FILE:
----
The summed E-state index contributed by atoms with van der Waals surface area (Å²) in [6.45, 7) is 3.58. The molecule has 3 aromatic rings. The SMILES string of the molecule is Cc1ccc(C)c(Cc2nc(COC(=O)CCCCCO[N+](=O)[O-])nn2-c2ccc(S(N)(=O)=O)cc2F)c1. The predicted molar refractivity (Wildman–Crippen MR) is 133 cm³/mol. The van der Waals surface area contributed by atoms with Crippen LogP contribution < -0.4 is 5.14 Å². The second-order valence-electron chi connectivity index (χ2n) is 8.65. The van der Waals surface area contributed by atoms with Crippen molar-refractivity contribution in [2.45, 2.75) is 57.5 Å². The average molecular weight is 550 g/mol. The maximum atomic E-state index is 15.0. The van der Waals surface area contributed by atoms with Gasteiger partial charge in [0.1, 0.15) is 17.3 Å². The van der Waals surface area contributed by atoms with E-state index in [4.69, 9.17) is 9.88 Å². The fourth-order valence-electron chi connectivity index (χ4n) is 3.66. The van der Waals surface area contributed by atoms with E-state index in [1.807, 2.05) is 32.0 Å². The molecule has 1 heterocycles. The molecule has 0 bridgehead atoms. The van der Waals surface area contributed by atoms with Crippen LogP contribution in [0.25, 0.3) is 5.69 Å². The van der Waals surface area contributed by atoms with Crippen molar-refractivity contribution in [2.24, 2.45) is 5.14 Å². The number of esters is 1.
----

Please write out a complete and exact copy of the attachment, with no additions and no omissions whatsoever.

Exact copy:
The summed E-state index contributed by atoms with van der Waals surface area (Å²) in [6.45, 7) is 3.58. The molecule has 3 aromatic rings. The SMILES string of the molecule is Cc1ccc(C)c(Cc2nc(COC(=O)CCCCCO[N+](=O)[O-])nn2-c2ccc(S(N)(=O)=O)cc2F)c1. The predicted molar refractivity (Wildman–Crippen MR) is 133 cm³/mol. The van der Waals surface area contributed by atoms with Crippen LogP contribution < -0.4 is 5.14 Å². The second-order valence-electron chi connectivity index (χ2n) is 8.65. The van der Waals surface area contributed by atoms with Crippen molar-refractivity contribution in [2.45, 2.75) is 57.5 Å². The average molecular weight is 550 g/mol. The maximum atomic E-state index is 15.0. The van der Waals surface area contributed by atoms with Gasteiger partial charge in [0.1, 0.15) is 17.3 Å². The van der Waals surface area contributed by atoms with E-state index in [4.69, 9.17) is 9.88 Å². The fourth-order valence-electron chi connectivity index (χ4n) is 3.66. The van der Waals surface area contributed by atoms with E-state index in [1.807, 2.05) is 32.0 Å². The molecule has 1 heterocycles. The molecule has 0 bridgehead atoms. The van der Waals surface area contributed by atoms with Crippen LogP contribution in [0.25, 0.3) is 5.69 Å². The van der Waals surface area contributed by atoms with Crippen molar-refractivity contribution in [2.24, 2.45) is 5.14 Å². The number of esters is 1.